6 December Pearl Harbor U-turn: How US forces attacked Japan BEFORE infamous World War 2 attack

6 December Pearl Harbor U-turn: How US forces attacked Japan BEFORE infamous World War 2 attack

PEARL HARBOR was devastated by Japanese bombers 79 years ago, and as the US military prepares to commemorate the anniversary of the attack, a new historical angle suggests American forces issued the first strike.

US military top brass, veterans, and Americans the world over are readying themselves to commemorate 79 years since Pearl Harbor was pounded by an arsenal of Japanese fighter jets. The coronavirus pandemic will prevent survivors from gathering at the annual ceremony that has been held in Honolulu for decades. Axis forces reached the Hawaiian island on the morning on December 7, 1945, just before 08:00am.

December 6 (Language) The seventh day of the last month of the year is recorded with two major international events in history. Indeed, on 7 December 1941, Japanese bombers suddenly attacked the US naval base Pearl Harbor in Hawaii, during which six warships, 112 boats and 164 combat aircraft were destroyed. A total of more than 2400 American soldiers were killed in the attack. The second major recorded history of history on December 7 is 2001, when the Taliban left their fortress of Kandahar in Afghanistan.

Around 353 Imperial Japanese aircraft let rip at the US naval base, destroying a whole fleet of ships and thousands of lives. The attack on Pearl Harbor has been regarded throughout history as being the catalyst for the US' formal entrance to World War 2.

In all, 2,335 US military personnel were killed – mainly those who were aboard the targeted ships, with four battleships sunk, a further four damaged, and 188 aircraft destroyed.

However, alternative viewpoints have been floated ever since, with one theory pushed during the documentary 'Greatest Events of WWII in Colour: Pearl Harbor'.

Steve Twomey, author of the book Countdown to Pearl Harbor, said: Kimmel was slated to play golf with Walter Short (lieutenant general). Several US military authors and professors recalled the story of Husband E. Kimmel, a US Navy Officer and commander in chief of the United States Fleet and the Pacific Fleet, as one of the most decisive factors of the US failure to act. Kimmel was up when he got the phone call - the planes were now attacking Pearl Harbor. He put on his uniform, had it only partially unbuttoned and walked out on to the lawn of his house, and from there, looked out at history unfolding in front of him.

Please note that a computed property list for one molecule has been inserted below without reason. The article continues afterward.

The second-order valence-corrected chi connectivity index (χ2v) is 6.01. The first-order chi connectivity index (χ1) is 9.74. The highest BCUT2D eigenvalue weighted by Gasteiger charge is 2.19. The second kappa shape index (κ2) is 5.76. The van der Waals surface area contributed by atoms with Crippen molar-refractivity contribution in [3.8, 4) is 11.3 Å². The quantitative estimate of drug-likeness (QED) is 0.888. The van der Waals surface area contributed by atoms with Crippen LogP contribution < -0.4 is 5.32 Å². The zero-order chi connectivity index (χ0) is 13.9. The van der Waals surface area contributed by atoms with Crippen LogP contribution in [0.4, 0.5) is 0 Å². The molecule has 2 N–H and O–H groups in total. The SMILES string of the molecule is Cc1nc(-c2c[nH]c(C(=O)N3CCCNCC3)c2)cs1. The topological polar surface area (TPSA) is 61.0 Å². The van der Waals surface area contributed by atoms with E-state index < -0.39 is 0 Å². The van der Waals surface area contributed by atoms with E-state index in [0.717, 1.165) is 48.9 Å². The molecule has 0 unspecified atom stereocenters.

Yet, despite the warning, Kimmel failed to prepare for an axis attack. It was quickly learned that, on the morning of the attack, Kimmel had been informed of an enemy submarine having been destroyed just outside Pearl Harbor.

On this, Geoffrey Wawro, professor of Military History at the University of North Texas explained: "So the great irony here is that America fires the first shot in the Pacific war.

"Because we fling all these depth charges at this Japanese midget submarine.

"That's one of the failings of that morning."

"So we fire the first shot, and then we stand down and allow ourselves to be attacked."

Laura Lawfer Orr, author of the book 'Never Call Me a Hero' said: "Kimmel has heard so many war warnings at this point that, even when USS Ward says, 'I depth-charged this submarine and sank it,' he just doesn't believe it could possibly be true.

It was at this point that Kimmel knew his days as fleet commander were over.

He was reduced from a four-star to a two-star rank of rear admiral.

Craig Symonds, Professor of Maritime History at the US Naval War College, explained: "And, of course, he later famously said: 'If only one of those bombs had killed me, how much better it would have been'."

President Franklin D. Roosevelt launched the Roberts Commission to investigate the attack.

It concluded Kimmel and his counterpart, Short, were guilty of errors of judgment and dereliction of duty in the events leading up to the attack.

In targeting the island, Japan intended to prevent the US from interfering with its planned military actions in Southeast Asia against overseas territories of the UK, the Netherlands, and the US, and to pursue its programme of expansionism.

This was wildly miscalculated, however, as the US officially declared war on Japan shortly after the attack.

1975: Immediately after the declaration of independence of East Timor, Indonesia army attacked and captured it. 1988: Many cities were devastated by a massive earthquake in northwest Armenia. 1995: Launch of communication satellite inset 2C. 2001: The Taliban decided to leave their religious stronghold Kandahar after several weeks of American bombing. 2004: Hamid Karzai was sworn in as the first elected President in Afghanistan.

Japan was the last axis power to surrender in World War 2.

It only capitulated to the allies following the horrific atomic bombing of Hiroshima and Nagasaki that left the country and its people crippled - an event that would negatively influence Japanese society even today.